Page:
Dublin City Councillors say that they want to expand access to public housing to anyone who wants it, with rents set as a proportion of income.
Since last February, councillors in a cross-party working group have met several times, to thrash out what a new model for public housing for the city should look like and how to make it possible.
Last Wednesday, that working group presented its report to the council’s housing committee.
Public housing should be “high quality sustainable housing for all citizens, regardless of income, that is rented from one’s local authority or its nominees,” says the report.
The idea is to try to provide public housing in a better way than what we have done in the past, says Social Democrats Councillor Mary Callaghan.
“There are a lot of countries in Europe who do it much differently from us,” she says. “So why not look at different ways of doing it and think outside the box.”
The report recommends, among other things, a shift away from the idea of affordable rents tied to the cost of building and financing homes, instead looking towards rents calculated as a percentage of the household’s income.
The council should stop selling off land too says the report – including to owner-occupiers for “affordable purchase” homes.
Central government sets eligibility for social housing. But, for now, those on the working group at a council level are waiting to hear from council officials, who are tasked with running the numbers and feasibility of each suggestion.
Who Gets It?
Public housing should be available to anyone who wants it, says the report.
But, a transitionary period might be needed, so during that time, some public housing should be aimed at middle-income earners, who currently are above the threshold for social housing.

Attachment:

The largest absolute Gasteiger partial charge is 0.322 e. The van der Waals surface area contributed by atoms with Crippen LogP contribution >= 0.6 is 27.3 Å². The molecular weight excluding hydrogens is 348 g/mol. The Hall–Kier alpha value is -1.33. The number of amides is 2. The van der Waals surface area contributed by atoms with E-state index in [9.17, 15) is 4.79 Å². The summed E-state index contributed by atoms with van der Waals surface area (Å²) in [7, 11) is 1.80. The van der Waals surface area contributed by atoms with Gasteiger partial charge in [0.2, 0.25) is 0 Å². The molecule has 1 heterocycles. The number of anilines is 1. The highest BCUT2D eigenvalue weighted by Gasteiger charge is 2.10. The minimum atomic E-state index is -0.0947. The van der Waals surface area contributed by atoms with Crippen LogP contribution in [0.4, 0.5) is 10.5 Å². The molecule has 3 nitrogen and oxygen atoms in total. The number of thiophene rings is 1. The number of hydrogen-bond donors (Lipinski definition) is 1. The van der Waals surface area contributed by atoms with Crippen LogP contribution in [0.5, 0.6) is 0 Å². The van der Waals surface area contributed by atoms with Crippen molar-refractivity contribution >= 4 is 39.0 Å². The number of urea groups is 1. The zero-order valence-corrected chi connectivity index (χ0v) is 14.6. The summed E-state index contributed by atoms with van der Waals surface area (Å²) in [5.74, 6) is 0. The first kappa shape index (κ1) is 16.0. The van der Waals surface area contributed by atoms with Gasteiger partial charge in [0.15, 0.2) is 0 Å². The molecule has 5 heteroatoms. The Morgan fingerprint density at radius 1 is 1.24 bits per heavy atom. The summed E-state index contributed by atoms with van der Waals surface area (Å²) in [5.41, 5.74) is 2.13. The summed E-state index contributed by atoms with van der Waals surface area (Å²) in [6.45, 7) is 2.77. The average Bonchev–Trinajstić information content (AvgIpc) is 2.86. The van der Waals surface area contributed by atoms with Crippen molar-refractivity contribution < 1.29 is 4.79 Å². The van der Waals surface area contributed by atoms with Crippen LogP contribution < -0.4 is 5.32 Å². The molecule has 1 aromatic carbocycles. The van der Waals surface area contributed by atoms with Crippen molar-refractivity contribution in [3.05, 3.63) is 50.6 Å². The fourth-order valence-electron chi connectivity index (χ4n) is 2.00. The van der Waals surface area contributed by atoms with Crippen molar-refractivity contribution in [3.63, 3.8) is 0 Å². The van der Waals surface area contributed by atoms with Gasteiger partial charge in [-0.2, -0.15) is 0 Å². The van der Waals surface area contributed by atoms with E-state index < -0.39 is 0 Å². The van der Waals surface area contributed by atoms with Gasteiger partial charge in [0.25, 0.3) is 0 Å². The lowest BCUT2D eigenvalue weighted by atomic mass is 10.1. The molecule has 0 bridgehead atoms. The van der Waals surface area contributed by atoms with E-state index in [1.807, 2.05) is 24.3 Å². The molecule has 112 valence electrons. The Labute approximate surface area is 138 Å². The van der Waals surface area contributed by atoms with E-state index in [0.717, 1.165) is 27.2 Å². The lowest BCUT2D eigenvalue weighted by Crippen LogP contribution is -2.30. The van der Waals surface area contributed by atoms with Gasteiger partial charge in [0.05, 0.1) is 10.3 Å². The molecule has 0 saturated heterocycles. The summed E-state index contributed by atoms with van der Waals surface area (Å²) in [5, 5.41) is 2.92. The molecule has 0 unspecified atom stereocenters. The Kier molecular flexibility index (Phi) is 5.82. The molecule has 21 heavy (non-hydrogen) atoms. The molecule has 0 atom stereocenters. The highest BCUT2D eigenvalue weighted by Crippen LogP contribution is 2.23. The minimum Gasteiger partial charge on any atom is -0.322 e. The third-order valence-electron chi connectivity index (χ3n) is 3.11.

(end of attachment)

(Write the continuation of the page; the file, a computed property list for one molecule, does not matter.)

According to the report, a good income cap for a single person would be €50,000, and €75,000 for a couple, which is the current limit for the Rebuilding Ireland Home Loan Scheme.
“The people who don’t qualify for housing supports but don’t earn enough to be able to afford a mortgage,” says Sinn Féin Councillor Daithí Doolan. “They are locked into very precarious, unsustainable, private rental accommodation.”
Callaghan says a lot of households are just €5,000 or €10,000 above the social housing income limits. They could be working around the clock but still can’t save for a deposit because they are paying so much rent, she says.
Crunching the Numbers
St Michael’s Estate in Inchicore, a council-owned site, should be used to pilot this new public housing model, says the council report.
That site is currently ear-marked for a cost-rental scheme but there were fears that the costs have climbed so high that even homes built for cost, on public land, might not be affordable for average earners to rent.
Those rents could be reduced, it says, through rent subsidies for tenants – such as the Housing Assistance Payment – or cross-subsidies, whereby those on higher incomes pay more and offset those on lower incomes.
The report suggests, though, that affordable rents should be set according to the renter’s income rather than the cost of construction, following the same formula as in social housing where rent is set at 15 percent of the income of the primary earner, plus €21 for each additional earner living in the home.
That might not be financially viable to deliver though, says the report — so the working group has asked the council management to do a financial analysis.
“We have adopted the report and said to the council management, now come back to us, with a financial model that delivers it,” says Doolan.
The model is viable, and can be delivered, he says. “We need three things,” he says. “Land, money from the state, and the ability to borrow from the European Investment Bank.”
Interest rates are very low, so now is the time to invest in public housing, he says.
Buying Land, Not Selling It